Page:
I Slipped into a Diabetic Coma from Hypoglycemia
When I was about 7 or 8 years old I had a very bad cold. Runny nose, coughing, extremely sore throat, the works. I remember sitting down to eat my dinner and it was definitely a task. For one, I had no appetite, and swallowing small bites of food felt like swallowing a mouthful of rocks. My mother reiterated the fact that I still needed to eat so I could keep my blood sugar level up. After a couple of bites I decided that I had eaten enough. I dumped the leftover food in the garbage, washed my plate and went to bed without my mother’s knowledge.
This is where the trouble started. While asleep my blood sugar dropped and dropped drastically. My mother tried to wake me to give me another dose of that horrible tasting medication. The one that “tastes awful but it works”. Unfortunately, mom was unsuccessful. She check my blood sugar level and realized it was extremely low. I was unconscious so she was unable to feed me anything sweet. With a mother’s instinct she did not wait for an ambulance. She snatched me up, hoped into her friend’s car and sped off to the hospital. With hazard lights on and the horn blazing it was a short trip to the Queen Elizabeth Hospital.
The next thing I remembered after going to sleep was waking up kicking and screaming. After a couple seconds I gathered myself and calmed down. I looked at the doctor and asked him why I was there. He then asked me a few questions to ascertain my level of alertness while continuing his examination. After 2 more blood tests my blood sugar had finally climbed out of the danger zone. After administering dextrose directly to my blood stream it had no choice. The emergency room doctors and my family members breathed a sigh of relief. I was back to normal with no signs of complications.
Looking back at that event in my life I now understand how lucky I was. A diabetic coma is very dangerous and can cause serious issues. Both ends of the blood sugar spectrum hypoglycemia and hyperglycemia can wreak havoc. Each individual is different, hence blood sugar levels that trigger comas can differ. Therefore, a blood sugar level of 2.2mmol/L(39.6mg/dl) may render one person unresponsive while it may not for another. Hypoglycemia is most dangerous while asleep. When you are awake you normally feel the onset of either hypoglycemia or hyperglycemia and you can treat accordingly.
Unfortunately, some individuals with diabetes may suffer from hypoglycemia unawareness. This is a complication in which a diabetic is unaware of a deep drop in blood sugar because the body fails to trigger the secretion of epinephrine which generates the symptoms of hypoglycemia (such as palpitations, sweating, anxiety) that serve as warning signs. This makes managing diabetes much harder and testing blood sugar levels often is a must.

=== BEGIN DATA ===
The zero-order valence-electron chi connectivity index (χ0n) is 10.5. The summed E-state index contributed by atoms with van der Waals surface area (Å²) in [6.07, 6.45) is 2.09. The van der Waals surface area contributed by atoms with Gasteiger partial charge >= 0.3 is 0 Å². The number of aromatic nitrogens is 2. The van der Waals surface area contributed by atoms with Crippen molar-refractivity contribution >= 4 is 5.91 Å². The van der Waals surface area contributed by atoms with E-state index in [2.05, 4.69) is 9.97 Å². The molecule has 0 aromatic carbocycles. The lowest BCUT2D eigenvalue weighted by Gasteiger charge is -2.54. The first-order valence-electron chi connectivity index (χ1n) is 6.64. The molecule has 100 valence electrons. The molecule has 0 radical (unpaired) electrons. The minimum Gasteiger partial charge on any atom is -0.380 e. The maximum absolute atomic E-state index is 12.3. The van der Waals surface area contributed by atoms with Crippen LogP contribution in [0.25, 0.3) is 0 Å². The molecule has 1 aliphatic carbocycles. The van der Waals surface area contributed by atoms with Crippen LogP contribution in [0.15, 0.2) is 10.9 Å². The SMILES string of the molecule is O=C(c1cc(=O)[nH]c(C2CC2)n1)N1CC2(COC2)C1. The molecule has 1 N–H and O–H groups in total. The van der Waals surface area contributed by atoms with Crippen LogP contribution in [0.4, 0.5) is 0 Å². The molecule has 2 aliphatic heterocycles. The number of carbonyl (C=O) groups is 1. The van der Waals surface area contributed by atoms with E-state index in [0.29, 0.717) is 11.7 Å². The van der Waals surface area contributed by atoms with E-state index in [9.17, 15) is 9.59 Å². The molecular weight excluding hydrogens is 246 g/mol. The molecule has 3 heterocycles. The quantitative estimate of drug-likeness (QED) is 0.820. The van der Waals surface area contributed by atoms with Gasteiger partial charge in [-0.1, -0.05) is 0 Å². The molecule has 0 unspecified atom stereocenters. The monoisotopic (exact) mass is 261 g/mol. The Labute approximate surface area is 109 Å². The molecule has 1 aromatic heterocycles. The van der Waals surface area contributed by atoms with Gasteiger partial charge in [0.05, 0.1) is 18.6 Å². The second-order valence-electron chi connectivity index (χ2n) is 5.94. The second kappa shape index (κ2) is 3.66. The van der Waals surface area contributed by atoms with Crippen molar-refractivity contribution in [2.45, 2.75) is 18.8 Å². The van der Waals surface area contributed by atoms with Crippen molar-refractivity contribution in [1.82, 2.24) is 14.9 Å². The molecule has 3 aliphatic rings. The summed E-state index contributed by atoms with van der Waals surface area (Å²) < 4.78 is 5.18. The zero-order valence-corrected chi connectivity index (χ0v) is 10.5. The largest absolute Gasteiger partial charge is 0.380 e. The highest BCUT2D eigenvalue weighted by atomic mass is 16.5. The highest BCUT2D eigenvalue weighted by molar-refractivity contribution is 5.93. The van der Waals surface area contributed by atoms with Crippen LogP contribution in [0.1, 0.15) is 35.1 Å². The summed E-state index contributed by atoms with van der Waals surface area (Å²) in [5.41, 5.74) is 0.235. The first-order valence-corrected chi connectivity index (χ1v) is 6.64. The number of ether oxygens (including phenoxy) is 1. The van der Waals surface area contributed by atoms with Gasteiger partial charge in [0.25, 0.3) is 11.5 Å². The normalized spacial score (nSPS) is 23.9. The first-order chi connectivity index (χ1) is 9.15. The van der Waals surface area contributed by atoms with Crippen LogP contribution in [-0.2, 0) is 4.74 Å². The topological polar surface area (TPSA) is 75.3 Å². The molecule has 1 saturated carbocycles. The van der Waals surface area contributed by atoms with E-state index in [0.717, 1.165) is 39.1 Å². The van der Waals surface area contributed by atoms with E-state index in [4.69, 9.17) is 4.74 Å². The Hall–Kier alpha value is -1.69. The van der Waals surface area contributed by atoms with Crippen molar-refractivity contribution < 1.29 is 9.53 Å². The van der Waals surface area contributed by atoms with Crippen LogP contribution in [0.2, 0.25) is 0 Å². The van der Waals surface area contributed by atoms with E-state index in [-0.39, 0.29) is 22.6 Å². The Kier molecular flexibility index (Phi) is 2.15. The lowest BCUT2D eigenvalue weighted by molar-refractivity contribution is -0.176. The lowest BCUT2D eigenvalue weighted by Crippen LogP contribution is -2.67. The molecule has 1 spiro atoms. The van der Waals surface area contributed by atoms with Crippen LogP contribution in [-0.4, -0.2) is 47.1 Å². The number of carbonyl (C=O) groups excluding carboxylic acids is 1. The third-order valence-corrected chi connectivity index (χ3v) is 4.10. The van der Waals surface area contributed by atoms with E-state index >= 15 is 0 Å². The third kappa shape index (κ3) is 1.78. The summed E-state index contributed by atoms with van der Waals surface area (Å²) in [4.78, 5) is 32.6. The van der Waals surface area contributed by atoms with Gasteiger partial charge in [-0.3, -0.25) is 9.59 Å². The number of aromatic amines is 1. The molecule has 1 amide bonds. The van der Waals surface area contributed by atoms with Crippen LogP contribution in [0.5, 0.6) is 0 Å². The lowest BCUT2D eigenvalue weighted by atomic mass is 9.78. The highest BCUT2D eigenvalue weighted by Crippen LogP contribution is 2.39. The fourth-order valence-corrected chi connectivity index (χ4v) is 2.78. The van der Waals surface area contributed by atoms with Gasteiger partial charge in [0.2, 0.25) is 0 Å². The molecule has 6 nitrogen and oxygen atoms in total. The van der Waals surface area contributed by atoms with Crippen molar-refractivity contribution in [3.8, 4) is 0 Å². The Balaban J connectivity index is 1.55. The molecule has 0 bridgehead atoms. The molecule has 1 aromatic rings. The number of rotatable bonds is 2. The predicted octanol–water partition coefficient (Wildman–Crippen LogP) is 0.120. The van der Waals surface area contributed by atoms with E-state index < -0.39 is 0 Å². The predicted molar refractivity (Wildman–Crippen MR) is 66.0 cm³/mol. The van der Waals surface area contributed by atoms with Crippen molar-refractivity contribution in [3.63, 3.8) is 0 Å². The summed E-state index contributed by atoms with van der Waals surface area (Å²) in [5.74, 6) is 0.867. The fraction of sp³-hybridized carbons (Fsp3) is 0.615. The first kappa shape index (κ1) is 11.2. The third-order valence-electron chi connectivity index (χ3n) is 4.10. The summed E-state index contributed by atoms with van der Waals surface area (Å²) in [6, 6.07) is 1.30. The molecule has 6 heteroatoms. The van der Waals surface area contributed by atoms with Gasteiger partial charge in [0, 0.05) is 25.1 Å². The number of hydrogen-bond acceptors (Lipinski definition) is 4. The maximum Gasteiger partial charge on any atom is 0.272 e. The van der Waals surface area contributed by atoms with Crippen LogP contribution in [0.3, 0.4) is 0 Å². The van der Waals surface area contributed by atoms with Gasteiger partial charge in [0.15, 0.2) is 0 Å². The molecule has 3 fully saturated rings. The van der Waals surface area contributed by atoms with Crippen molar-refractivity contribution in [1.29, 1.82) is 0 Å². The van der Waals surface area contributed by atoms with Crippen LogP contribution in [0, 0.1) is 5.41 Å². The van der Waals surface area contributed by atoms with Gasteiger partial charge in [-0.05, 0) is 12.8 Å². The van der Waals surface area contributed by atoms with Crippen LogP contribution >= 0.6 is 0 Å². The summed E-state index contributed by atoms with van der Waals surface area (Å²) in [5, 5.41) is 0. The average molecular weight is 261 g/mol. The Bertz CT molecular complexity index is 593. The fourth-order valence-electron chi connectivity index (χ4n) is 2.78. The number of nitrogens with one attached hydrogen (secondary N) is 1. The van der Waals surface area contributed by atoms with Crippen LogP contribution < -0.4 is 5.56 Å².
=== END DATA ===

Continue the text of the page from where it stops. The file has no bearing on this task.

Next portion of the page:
The Repercussions of a Diabetic Hypoglycemia Coma
- Brain Damage
Glucose is the only fuel normally used by brain cells. Because neurons cannot store glucose, they depend on the bloodstream to deliver a constant supply of it. Brain functions such as thinking, learning and memory are closely tied to glucose levels and how effectively the brain utilizes glucose. If glucose is lacking, neurotransmitters are not synthesized and communication between neurons breaks down. The severity of the damage depends on how low the blood glucose level is and how long the brain is glucose deprived.
As previously mentioned, the brain needs glucose to function. If it is deprived too long a person may become brain dead followed by death. Basically, if your brain stem dies, you die because there is no signal from the brain to tell your organs what to do. Therefore, no breathing, no pumping of blood, nothing. If the blood sugar drops much below 20 mg/dL or 1.1mmol/L there is probably going to be irreversible brain damage, and very likely death.
It is very important to treat hypoglycemia as soon as you exhibit the warning signs. There is no telling how fast your blood sugar will continue to drop. Testing your blood sugar level before going to sleep will help you determine if you need more carbohydrates to get you through the night or your daytime nap. You should also consult your doctor about adjusting your insulin dosage for when you are sick and unable to eat your usual amount of carbohydrates.
This has been the only instance in my life where I went into a coma. I am always very cautious of my blood sugar levels especially when I am going to bed. However, since this incident, if my blood sugar drops while I am asleep I always wake up automatically. I’m very grateful that my body is able to warn me even while asleep.